I love Chrome and I have a lot of extensions on it. Here are the 10 I use the most.
In my last month at RADVISION, I’ve done a lot of knowledge passing to others – that’s what happens after 13 years in a company in various positions. One of the things that surprised me was when a few colleagues have asked me for the list of Chrome extensions that I am using. It seems that as someone who lives and breathes on the web, I have collected a nice list of Chrome extensions that others also wanted to use.
Here’s the current list of extensions I am working with. It will be updated once every few months when the need arises.
Usually, people will start with an ad blocker extension. I’d like to start with the most productive one – Rapportive.
This is a plugin by a company under the same name that was just acquired by LinkedIn. Once you install it – go use your Gmail. It will change your experience . You will see information about the people you are communicating with on Gmail in the sidebar – their picture, title, latest tweets – a bunch of things that bring useful context.
I can’t live without it.
2. RSS subscription extension plus
If you are into reading blogs using RSS feeds, then you might have noticed that Chrome is a bit clunky when it comes to subscribing to RSS feeds – a degradation in experience compared to Firefox. Worry not – RSS subscription extension plus remedies that.
While Internet Explorer use is dropping with every passing day, there are still a lot of websites that require them – mainly enterprise and government ones. To that end, IETab, an extension that I used quite a lot on Firefox and now on Chrome, can be used. With a click of a button it will use Internet Explorer as the renderer engine of the web page you are viewing, and will also allow you to configure specific URLs that will be automatically rendered by it.
Can’t live without an ad blocker. On Firefox, it comes built in. As Google lives from ads, this is something you need to manually add. I found the basic AdBlock one adequate for my needs – I am fine with seeing ads, I just don’t want them to dominate the web pages I view.
5. Page Snooze
Tabbed browsing is the best. It allows me to open up multiple tabs, each looking at different pages. The problem is that I get too many tabs open at most times – usually for things I want to read later or wish to remember. Besides cluttering my browser, it also takes up humungous amounts of memory. And here Page Snooze comes in. This extension can take any page you are currently browsing and place it in a kind of a “read-later” list, but one that doesn’t get forgotten because you place an “expiration” date on it – you snooze a page for a day or more and when the time comes – the tab will be opened again automatically.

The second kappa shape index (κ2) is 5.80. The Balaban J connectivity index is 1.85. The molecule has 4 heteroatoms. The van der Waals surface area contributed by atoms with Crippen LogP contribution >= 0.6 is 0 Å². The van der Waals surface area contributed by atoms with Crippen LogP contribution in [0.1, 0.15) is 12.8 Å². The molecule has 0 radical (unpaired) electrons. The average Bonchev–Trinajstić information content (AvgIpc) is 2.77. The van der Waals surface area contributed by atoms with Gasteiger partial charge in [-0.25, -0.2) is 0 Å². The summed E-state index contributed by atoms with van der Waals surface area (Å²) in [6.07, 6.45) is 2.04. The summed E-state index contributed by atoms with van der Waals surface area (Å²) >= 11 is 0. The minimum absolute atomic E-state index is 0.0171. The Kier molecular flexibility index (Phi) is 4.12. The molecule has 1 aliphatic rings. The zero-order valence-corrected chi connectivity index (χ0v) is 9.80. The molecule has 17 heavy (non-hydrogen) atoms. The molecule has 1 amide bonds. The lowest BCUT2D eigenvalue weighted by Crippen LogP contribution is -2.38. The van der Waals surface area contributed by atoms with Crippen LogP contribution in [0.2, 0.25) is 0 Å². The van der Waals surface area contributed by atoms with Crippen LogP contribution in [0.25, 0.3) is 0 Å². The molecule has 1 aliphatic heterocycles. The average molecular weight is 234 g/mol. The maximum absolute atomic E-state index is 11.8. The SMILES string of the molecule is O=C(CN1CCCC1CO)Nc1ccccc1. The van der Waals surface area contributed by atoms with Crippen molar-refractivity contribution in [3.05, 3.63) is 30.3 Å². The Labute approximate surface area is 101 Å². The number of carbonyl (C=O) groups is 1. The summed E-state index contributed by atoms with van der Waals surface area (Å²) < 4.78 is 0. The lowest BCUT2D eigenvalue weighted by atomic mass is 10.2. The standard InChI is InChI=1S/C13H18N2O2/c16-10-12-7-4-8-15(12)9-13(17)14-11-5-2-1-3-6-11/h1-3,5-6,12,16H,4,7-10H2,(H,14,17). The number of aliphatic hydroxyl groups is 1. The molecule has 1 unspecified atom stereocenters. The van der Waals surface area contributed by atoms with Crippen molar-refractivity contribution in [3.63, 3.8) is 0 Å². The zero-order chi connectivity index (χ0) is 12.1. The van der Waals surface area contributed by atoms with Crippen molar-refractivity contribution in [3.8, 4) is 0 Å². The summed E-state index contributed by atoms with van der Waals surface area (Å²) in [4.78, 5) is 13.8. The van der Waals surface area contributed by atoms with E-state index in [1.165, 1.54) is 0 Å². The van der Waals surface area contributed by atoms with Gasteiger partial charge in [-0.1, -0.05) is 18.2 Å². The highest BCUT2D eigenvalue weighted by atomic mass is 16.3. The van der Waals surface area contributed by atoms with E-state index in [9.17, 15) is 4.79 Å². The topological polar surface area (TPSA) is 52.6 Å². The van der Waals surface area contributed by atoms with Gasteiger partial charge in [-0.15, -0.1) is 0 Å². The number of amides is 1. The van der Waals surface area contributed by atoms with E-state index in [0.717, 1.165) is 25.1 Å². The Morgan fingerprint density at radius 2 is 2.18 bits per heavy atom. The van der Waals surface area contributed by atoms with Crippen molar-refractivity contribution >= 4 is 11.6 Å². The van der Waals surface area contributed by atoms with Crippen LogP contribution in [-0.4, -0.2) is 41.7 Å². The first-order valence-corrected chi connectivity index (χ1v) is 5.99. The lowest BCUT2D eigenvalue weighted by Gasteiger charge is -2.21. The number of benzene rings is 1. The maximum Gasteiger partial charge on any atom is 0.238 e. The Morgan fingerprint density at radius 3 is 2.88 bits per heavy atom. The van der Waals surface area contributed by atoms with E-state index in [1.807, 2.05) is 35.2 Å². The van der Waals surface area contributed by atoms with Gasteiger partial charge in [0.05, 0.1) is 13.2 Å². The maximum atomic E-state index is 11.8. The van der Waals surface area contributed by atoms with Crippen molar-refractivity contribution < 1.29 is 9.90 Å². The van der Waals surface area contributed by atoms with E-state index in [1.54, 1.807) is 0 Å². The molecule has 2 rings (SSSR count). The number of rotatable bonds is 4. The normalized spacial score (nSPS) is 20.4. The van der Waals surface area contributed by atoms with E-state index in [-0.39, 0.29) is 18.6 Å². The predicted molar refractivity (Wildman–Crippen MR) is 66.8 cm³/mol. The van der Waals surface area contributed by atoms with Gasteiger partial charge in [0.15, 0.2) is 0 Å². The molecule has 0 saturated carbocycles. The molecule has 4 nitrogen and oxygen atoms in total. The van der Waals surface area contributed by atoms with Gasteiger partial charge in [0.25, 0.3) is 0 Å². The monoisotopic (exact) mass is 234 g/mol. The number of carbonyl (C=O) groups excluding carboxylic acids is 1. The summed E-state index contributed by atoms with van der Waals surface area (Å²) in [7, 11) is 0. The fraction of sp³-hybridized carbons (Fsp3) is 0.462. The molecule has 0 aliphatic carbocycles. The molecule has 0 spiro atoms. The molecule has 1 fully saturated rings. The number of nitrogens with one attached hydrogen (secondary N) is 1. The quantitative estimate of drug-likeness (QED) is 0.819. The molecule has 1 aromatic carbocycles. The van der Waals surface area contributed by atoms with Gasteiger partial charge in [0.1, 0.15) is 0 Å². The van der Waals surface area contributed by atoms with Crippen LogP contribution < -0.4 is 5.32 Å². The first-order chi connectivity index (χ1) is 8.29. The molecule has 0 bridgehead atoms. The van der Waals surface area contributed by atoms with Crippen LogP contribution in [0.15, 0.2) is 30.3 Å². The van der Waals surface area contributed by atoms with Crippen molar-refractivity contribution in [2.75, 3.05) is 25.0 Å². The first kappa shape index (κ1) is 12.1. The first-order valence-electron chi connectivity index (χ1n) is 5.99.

I like it because it doesn’t create an endless list of things that I want to read but never will and it acts as a kind of a nagging reminder of things I need to do.
6. Send to Kindle
Did I say I am an avid reader who is a Kindle addict? One of the great things about Kindle is that once you buy one, you also get an email address at kindle.com. You can send emails and documents to it. And you can also send it long posts and articles from the web. The best way I have found to do it is by way of Amazon’s own Send to Kindle extension. It adds a small icon on the toolbar that when pressed, will clear up all of the page clutter (header, footer, sidebars) and will send the article itself to your Kindle.
I use it all the time for long posts that require more attention span than I can spare on my laptop.
7. Firebug Lite
Sometimes you need to do a bit of “programming” in HTML. While the best approach would be to use Firebug on Firefox, there’s a lighter version available for Chrome called Firebug Lite. Not that comprehensive, but works well for the smaller things.
If you don’t see a need to play once in a while with HTML pages it might be time for you to rethink what you’re doing – knowing a bit of HTML coding is a useful trait these days.
UPDATE: Chrome browser these days comes with some good built-in developer tools, so to some, this extension would be unnecessary now.
Ever wanted to send an SMS from a real keyboard instead of the poor touch replacement on your smartphone? Well… there’s an extension for that. At least if you are using Android – and it can also control your phone calls, which is cool. Phonedeck works as an Android app and a Chrome extension that work in concert. You receive an SMS – it finds its way to the extension. You write an SMS on the extension – it gets sent from your phone. You can even know who’s calling without looking at your phone. What can be cooler?
Beware – this thing will cause you to send more messages.
9. Awesome Screenshot
Another one of those extensions I couldn’t live without. At times, I need to get a screenshot showing a webpage, but then I want the whole webpage and not just what goes above the fold. Best way for that is to use Awesome Screenshot. It allows selecting the viewable area, the whole page or clipping.
10. Evernote Web clipper
I use Evernote. Now a bit more than before. For some reason, I decided to also install the Evernote Web Clipper. Besides having the ability to clip anything you see on the web into Evernote, it will also search your Evernote notes when you search on Google, which can come in handy.
+1. Simple REST Client
While I am not using it today (and don’t have it installed), I did use it extensively last year at my previous workplace, where I worked a lot with REST development. The Simple REST Client allows sending GET and POST requests to a REST server to try it out. A colleague of mine directed me to this extension and since then my debugging life was a lot easier – it is the simplest way you can use to send POST requests.
As I am always on the lookout for improving my habits, if you have any other extension that you think I am missing – please leave me a note.
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